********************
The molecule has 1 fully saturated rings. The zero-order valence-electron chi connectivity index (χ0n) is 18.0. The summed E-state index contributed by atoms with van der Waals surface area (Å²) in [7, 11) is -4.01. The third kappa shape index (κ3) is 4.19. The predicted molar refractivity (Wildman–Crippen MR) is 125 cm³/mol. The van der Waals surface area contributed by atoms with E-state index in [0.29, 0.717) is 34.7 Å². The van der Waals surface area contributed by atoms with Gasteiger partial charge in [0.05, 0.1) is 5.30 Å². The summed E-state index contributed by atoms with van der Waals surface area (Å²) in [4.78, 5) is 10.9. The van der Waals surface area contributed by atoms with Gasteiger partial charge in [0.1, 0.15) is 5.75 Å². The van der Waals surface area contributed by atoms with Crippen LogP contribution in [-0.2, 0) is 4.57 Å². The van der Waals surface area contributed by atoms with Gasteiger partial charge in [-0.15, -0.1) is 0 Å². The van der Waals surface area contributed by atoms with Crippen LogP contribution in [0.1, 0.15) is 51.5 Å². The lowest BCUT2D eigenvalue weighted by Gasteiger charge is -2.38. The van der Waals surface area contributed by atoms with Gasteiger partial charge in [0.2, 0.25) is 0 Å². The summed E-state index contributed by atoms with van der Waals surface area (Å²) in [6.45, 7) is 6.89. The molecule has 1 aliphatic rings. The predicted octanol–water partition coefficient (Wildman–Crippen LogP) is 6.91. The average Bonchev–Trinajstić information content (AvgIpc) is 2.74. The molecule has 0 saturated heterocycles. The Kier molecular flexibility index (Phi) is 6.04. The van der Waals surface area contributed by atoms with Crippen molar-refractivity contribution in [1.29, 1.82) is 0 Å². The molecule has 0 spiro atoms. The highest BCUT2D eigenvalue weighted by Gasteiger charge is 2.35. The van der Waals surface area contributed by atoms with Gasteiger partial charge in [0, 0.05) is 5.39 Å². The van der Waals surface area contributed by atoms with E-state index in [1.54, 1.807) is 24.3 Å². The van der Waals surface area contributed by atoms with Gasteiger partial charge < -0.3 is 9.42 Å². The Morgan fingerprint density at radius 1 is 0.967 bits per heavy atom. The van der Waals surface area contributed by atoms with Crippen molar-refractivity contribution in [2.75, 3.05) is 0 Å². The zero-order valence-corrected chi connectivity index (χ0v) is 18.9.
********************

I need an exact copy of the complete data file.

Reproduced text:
The molecule has 1 fully saturated rings. The zero-order valence-electron chi connectivity index (χ0n) is 18.0. The summed E-state index contributed by atoms with van der Waals surface area (Å²) in [7, 11) is -4.01. The third kappa shape index (κ3) is 4.19. The predicted molar refractivity (Wildman–Crippen MR) is 125 cm³/mol. The van der Waals surface area contributed by atoms with E-state index in [0.29, 0.717) is 34.7 Å². The van der Waals surface area contributed by atoms with Gasteiger partial charge in [0.05, 0.1) is 5.30 Å². The summed E-state index contributed by atoms with van der Waals surface area (Å²) in [4.78, 5) is 10.9. The van der Waals surface area contributed by atoms with Gasteiger partial charge in [0.1, 0.15) is 5.75 Å². The van der Waals surface area contributed by atoms with Crippen LogP contribution in [-0.2, 0) is 4.57 Å². The van der Waals surface area contributed by atoms with Gasteiger partial charge in [-0.15, -0.1) is 0 Å². The van der Waals surface area contributed by atoms with Crippen LogP contribution in [0.1, 0.15) is 51.5 Å². The lowest BCUT2D eigenvalue weighted by Gasteiger charge is -2.38. The van der Waals surface area contributed by atoms with Gasteiger partial charge in [0.2, 0.25) is 0 Å². The summed E-state index contributed by atoms with van der Waals surface area (Å²) in [6.45, 7) is 6.89. The molecule has 1 aliphatic rings. The predicted octanol–water partition coefficient (Wildman–Crippen LogP) is 6.91. The average Bonchev–Trinajstić information content (AvgIpc) is 2.74. The molecule has 0 saturated heterocycles. The Kier molecular flexibility index (Phi) is 6.04. The van der Waals surface area contributed by atoms with Crippen molar-refractivity contribution in [1.29, 1.82) is 0 Å². The molecule has 0 spiro atoms. The highest BCUT2D eigenvalue weighted by Gasteiger charge is 2.35. The van der Waals surface area contributed by atoms with Gasteiger partial charge in [0, 0.05) is 5.39 Å². The van der Waals surface area contributed by atoms with E-state index in [1.54, 1.807) is 24.3 Å². The van der Waals surface area contributed by atoms with Gasteiger partial charge < -0.3 is 9.42 Å². The Morgan fingerprint density at radius 1 is 0.967 bits per heavy atom. The van der Waals surface area contributed by atoms with Crippen molar-refractivity contribution in [2.75, 3.05) is 0 Å². The zero-order valence-corrected chi connectivity index (χ0v) is 18.9.